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Ronnie then showed me some of the old (1950’s) release monthly supplements around the time the 45rpm singles were starting to appear.

Dockerill used to plan the supplements, three, six months ahead. He progressed it all through the plant and the supplements appeared monthly. He was the brain behind that. I worked with a chap called David Evans, who left EMI and became a Roman Catholic priest – he ended up as chaplain at Wormwood Scrubs. This was the 50’s. You may remember that the microgroove record burst like a bomb on the 78 traditional business. EMI came into existence because when radio came in the late 20’s, record companies were frightened. They thought ‘this is going to be end of us – who’s going to buy records when you can switch on the radio?’ How wrong they were! Nothing sells records like a play in the on the air. That’s why promotion men came into the picture.

EMI was formed as a sort of defensive body against this new invasion of entertainment – radio. When radio became generally available – the end of the 20’s, beginning of the 30’s – the big record companies were HMV, Columbia, Parlophone, Regal Zonophone – they were all separate companies and came together as EMI to ensure their survival. That’s how EMI was born. American Columbia was associated with the British Columbia label for 50 years or more, the same way that RCA was connected with HMV. When the microgroove record emerged, C.H. Thomas (the MD at the time) was absolutely amazed at the prospect of someone listening to Perry Como -twelve songs one after the other. There was an editorial in The Gramophone . Tony Pollard will tell you about that.

But didn’t Decca lead the way?

Decca were the first – EMI were reluctant followers. They didn’t believe in it (microgroove records) and it would cost them dearly. RCA broke away from HMV after many years, American Columbia broke away from UK Coloumbia. EMI, from the record point of view, was facing extinction. The English product at the time – all the old dance bands of Roy Fox, Ambrose, Jack Hylton, Henry Hall – they were the main basis of the British business, but that wasn’t enough for long term survival. Decca was ahead of the field – that was the clever Mr (Ted) Lewis – so they decided to license Capitol Records of America. But then The Almighty was shining on EMI, because they bought Capitol when there was a torrent of wonderful musicals, fast selling LP’s. They got Oklahoma, The King & I, South Pacific. These brought LP sales to a wonderful volume for EMI. They saved themselves by that purchase and swiftly moved from near disappearance from the scene into a leading role once more.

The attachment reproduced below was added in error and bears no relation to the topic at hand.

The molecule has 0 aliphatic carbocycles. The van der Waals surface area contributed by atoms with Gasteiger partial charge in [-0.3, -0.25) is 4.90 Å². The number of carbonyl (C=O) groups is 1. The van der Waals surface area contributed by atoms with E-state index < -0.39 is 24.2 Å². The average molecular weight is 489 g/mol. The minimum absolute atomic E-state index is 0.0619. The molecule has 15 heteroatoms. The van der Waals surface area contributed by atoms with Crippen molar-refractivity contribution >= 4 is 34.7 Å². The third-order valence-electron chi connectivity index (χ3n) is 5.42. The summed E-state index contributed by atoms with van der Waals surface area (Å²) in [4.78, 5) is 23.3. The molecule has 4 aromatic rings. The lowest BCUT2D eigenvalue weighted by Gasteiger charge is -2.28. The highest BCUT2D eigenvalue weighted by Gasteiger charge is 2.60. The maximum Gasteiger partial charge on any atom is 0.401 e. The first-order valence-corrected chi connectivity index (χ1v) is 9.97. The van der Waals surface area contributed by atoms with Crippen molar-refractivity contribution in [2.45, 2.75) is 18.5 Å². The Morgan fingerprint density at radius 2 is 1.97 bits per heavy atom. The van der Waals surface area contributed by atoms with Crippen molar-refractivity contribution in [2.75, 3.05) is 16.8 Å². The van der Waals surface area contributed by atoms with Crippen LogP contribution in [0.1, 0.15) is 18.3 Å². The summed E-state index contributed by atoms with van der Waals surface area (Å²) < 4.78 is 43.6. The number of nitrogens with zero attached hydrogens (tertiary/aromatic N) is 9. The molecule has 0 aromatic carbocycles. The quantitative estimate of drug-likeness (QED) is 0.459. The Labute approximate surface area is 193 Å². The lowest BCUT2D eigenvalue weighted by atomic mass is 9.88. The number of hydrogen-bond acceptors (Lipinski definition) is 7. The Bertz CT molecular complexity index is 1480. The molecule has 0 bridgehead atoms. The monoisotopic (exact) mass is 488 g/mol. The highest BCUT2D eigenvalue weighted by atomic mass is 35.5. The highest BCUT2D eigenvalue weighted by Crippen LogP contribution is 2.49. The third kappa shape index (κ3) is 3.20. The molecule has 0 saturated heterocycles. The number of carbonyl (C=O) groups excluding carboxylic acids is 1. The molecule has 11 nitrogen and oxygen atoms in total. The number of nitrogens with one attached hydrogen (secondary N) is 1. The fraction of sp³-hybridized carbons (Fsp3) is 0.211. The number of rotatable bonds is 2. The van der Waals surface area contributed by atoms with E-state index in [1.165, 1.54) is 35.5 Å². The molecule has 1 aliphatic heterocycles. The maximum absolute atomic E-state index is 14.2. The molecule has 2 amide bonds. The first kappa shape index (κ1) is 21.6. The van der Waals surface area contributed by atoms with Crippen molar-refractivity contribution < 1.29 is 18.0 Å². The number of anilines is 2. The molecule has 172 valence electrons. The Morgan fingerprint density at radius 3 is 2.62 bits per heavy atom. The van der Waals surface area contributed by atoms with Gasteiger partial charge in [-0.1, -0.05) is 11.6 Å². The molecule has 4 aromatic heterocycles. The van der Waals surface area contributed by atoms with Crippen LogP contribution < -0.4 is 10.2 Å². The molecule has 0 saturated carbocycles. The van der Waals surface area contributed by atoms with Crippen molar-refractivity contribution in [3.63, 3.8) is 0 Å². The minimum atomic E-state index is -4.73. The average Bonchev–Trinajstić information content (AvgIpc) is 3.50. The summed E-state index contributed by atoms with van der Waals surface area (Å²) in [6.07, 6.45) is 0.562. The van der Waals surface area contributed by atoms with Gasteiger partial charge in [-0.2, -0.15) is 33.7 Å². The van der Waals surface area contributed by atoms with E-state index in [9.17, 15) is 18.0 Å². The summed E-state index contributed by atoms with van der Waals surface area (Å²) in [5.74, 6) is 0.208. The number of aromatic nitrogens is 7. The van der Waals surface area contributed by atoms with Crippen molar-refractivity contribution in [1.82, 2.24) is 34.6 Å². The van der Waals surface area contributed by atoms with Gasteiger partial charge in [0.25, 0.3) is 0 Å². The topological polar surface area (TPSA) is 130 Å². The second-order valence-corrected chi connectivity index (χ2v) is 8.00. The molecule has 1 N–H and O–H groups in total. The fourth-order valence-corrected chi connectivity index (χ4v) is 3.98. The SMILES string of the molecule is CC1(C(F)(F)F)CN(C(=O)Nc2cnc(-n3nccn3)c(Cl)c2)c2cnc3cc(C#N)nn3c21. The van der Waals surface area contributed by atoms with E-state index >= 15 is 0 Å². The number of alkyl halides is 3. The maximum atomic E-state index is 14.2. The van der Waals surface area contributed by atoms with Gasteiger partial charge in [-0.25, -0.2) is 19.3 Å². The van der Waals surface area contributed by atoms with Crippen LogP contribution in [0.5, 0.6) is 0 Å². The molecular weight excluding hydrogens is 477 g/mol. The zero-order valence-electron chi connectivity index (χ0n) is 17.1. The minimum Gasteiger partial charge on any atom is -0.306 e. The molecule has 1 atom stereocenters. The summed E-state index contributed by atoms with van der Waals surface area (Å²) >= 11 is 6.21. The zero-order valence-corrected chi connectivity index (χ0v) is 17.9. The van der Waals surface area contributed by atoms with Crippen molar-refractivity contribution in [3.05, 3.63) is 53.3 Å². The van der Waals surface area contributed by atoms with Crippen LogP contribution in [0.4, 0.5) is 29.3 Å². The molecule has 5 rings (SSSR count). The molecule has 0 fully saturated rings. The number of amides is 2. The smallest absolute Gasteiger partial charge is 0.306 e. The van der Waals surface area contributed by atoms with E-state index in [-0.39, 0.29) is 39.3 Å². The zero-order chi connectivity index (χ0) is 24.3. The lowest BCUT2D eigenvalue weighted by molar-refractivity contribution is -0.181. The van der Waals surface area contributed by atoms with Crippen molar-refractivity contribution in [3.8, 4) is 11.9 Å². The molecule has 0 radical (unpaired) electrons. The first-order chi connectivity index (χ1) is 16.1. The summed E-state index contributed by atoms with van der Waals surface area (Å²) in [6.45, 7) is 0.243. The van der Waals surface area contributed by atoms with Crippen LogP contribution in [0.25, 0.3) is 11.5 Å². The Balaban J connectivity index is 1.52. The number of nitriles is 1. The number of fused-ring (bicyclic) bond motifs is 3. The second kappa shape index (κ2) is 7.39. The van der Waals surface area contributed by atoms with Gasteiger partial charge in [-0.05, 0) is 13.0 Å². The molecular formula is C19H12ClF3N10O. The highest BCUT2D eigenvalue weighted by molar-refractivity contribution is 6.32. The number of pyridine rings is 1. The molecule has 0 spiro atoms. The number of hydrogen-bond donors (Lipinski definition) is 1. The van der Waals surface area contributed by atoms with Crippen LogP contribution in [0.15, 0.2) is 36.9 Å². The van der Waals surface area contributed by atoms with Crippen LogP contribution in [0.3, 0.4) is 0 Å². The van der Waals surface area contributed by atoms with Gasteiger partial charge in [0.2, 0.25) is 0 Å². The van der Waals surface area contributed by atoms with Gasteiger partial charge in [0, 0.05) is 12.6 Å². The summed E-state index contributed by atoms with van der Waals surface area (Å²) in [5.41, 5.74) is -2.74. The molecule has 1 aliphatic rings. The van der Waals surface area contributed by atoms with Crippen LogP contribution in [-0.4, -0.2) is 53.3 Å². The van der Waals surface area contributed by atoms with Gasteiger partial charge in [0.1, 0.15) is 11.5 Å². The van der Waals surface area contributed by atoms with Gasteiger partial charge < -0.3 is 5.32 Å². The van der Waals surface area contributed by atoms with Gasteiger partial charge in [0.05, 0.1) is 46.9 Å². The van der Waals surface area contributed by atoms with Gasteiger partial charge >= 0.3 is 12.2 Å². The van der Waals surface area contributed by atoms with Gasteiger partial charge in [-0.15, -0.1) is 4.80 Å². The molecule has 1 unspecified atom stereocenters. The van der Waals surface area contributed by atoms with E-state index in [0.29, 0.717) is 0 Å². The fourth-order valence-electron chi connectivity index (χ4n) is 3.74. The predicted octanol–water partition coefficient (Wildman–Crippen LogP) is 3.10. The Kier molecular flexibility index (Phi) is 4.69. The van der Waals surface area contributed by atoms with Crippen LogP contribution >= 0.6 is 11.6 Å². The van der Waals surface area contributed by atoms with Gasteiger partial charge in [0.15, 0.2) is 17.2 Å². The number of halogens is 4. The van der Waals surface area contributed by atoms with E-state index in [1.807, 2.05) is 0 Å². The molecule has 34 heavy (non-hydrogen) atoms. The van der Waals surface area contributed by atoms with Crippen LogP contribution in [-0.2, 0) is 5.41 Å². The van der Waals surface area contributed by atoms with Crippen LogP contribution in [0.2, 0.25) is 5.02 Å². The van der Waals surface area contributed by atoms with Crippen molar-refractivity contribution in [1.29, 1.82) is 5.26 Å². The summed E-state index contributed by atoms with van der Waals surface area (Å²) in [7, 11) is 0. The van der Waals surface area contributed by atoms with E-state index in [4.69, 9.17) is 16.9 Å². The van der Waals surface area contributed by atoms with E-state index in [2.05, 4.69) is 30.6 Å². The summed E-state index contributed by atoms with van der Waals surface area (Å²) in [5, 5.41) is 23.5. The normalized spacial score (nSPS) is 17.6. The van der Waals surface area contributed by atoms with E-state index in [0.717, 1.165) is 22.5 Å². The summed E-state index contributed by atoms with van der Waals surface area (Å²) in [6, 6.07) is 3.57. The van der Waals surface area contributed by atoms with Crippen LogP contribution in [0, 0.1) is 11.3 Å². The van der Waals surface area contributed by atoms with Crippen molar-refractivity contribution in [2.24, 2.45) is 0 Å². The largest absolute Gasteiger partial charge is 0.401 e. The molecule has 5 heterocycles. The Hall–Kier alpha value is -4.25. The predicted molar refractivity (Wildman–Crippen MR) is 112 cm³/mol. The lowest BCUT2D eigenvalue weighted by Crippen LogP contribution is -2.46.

This is the truth I’m telling you, but not many people would be aware of it except those who were there at the time. David Evans and myself, under Mr. Dockerill’s tutelage, used to sit and analyse the 78rpm sales figures and we would decide what is durable and what is transient. The things that had a durable life we put onto microgroove. David Evans did all the classical – I was a bit jealous of him because I would have liked to do the classical. I had to do the middle of the road – people like George Melachrino, Norrie Paramor – all the EMI labels.

(To add a personal note here. In the early 80’s, sadly, not long before he died, I was Bob Dockerill’s final manager. I was aware that in the late 50’s/early 60’s he was the arbiter, not only determining which titles were worthy of continuing with on 45 and 33rpm discs, but he also headed the committee that decided which new recordings submitted to him by A&R were worthy of release at all. Bob’s last job was the other side of that coin, submitting to me lists of titles that should be deleted from the catalogue. I don’t think I ever disagreed with him! I also mention this in Post no.10 – Colin Burn Part 2, February 2015)